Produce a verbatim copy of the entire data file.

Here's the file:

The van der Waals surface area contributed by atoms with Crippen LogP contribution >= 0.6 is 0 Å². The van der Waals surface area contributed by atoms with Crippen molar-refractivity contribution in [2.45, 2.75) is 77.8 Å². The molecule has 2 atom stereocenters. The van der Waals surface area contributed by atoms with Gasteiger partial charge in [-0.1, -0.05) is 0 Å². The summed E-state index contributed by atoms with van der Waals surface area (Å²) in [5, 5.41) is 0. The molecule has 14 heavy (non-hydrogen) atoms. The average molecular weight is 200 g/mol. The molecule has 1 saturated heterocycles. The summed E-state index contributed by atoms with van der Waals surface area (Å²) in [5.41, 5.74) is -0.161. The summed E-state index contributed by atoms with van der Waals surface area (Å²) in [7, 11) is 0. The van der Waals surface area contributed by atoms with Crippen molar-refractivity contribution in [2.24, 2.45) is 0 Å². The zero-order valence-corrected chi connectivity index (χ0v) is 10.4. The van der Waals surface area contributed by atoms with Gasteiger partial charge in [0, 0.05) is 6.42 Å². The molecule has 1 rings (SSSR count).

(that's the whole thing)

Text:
The van der Waals surface area contributed by atoms with Crippen LogP contribution >= 0.6 is 0 Å². The van der Waals surface area contributed by atoms with Crippen molar-refractivity contribution in [2.45, 2.75) is 77.8 Å². The molecule has 2 atom stereocenters. The van der Waals surface area contributed by atoms with Gasteiger partial charge in [-0.1, -0.05) is 0 Å². The summed E-state index contributed by atoms with van der Waals surface area (Å²) in [5, 5.41) is 0. The molecule has 14 heavy (non-hydrogen) atoms. The average molecular weight is 200 g/mol. The molecule has 1 saturated heterocycles. The summed E-state index contributed by atoms with van der Waals surface area (Å²) in [5.41, 5.74) is -0.161. The summed E-state index contributed by atoms with van der Waals surface area (Å²) in [7, 11) is 0. The van der Waals surface area contributed by atoms with Crippen molar-refractivity contribution in [2.24, 2.45) is 0 Å². The zero-order valence-corrected chi connectivity index (χ0v) is 10.4. The van der Waals surface area contributed by atoms with Gasteiger partial charge in [0, 0.05) is 6.42 Å². The molecule has 1 rings (SSSR count).